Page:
Share Email Print

Proceedings Paper

Optical sensor technology for a noninvasive medical blood diagnosis
Author(s): Jens Kraitl; Hartmut Ewald; Hartmut Gehring
Format Member Price Non-Member Price
PDF $17.00 $21.00

Paper Abstract

NIR-spectroscopy and Photoplethysmography (PPG) and is used for a measurement of blood components. The fact that the absorption-coefficients μa and scattering-coefficients μs for blood differ at difference wavelengths has been exploited and is used for calculation of the optical absorbability characteristics of human blood yielding information on blood components like hemoglobin and oxygen saturation. The measured PPG time signals and the ratio between the peak to peak pulse amplitudes are used for a measurement of these parameters. A newly developed PMD device has been introduced. The non-invasive in-vivo multi-spectral method is based on the radiation of monochromatic light, emitted by laser diodes, through an area of skin on the finger. Deferrals between the proportions of hemoglobin and plasma in the intravasal volume should be detected photo-electrically by signal-analytic evaluation of the signals. The computed nonlinear coefficients are used for the measurement and calculation of the relative hemoglobin concentration change. Results with this photometric method to measure changes in the hemoglobin concentration were demonstrated during measurements with a hemodynamic model and healthy subjects. The PMD is suitable for non-invasive continuous online monitoring of one or more biologic constituent values. The objective of this development is to reduce the dependence on measurement techniques which require that a sample of blood be withdrawn from the patient for in-vitro analysis. Any invasive method used on the patient to obtain blood is accompanied by problems of inconvenience, stress, and discomfort. The patient is also exposed to the normal risks of infection associated with such invasive methods.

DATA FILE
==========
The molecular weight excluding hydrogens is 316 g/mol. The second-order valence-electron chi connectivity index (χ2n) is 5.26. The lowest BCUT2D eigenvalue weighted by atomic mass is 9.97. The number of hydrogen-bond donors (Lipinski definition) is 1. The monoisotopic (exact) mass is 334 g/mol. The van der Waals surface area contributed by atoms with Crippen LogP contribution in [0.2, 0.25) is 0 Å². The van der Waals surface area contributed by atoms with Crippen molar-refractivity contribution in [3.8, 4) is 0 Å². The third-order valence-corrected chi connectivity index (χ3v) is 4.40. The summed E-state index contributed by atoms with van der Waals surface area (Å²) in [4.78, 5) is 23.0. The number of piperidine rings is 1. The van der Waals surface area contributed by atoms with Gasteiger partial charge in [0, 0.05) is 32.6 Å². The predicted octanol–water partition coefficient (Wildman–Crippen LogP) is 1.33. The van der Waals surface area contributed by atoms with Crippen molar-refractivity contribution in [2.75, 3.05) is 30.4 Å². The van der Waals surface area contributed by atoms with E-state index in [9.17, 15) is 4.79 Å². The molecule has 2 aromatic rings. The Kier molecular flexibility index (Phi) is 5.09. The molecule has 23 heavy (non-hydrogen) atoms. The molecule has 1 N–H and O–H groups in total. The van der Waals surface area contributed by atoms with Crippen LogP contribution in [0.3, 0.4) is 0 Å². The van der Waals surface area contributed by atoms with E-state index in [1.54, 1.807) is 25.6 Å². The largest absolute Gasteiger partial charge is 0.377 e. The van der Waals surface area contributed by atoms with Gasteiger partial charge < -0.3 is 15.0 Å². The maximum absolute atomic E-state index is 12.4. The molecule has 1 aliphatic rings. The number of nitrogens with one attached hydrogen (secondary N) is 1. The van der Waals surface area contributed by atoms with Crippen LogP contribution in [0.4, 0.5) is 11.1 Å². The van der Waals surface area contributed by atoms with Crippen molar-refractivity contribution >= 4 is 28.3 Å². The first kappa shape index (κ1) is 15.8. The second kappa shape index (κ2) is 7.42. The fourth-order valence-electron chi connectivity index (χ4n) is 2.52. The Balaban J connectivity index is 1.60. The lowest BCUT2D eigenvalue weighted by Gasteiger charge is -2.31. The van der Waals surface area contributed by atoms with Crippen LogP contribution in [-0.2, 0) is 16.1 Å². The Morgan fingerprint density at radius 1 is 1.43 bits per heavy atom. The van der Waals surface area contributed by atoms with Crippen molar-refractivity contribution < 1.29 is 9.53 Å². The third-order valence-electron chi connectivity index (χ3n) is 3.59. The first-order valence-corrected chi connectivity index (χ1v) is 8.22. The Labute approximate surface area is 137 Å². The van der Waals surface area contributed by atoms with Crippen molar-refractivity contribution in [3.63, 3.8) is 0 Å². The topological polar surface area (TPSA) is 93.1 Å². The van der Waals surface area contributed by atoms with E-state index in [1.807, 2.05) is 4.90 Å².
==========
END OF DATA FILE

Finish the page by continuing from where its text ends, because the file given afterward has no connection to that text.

Paper Details

Date Published: 14 February 2007
PDF: 9 pages
Proc. SPIE 6445, Optical Diagnostics and Sensing VII, 64450A (14 February 2007); doi: 10.1117/12.702480
Show Author Affiliations
Jens Kraitl, Univ. of Rostock (Germany)
Hartmut Ewald, Univ. of Rostock (Germany)
Hartmut Gehring, Clinic of Anesthesiology, Clinic S-H, Campus Luebeck (Germany)

Published in SPIE Proceedings Vol. 6445:
Optical Diagnostics and Sensing VII
Gerard L. Coté; Alexander V. Priezzhev, Editor(s)

© SPIE. Terms of Use
Back to Top
Sign in to read the full article
Create a free SPIE account to get access to
premium articles and original research
Forgot your username?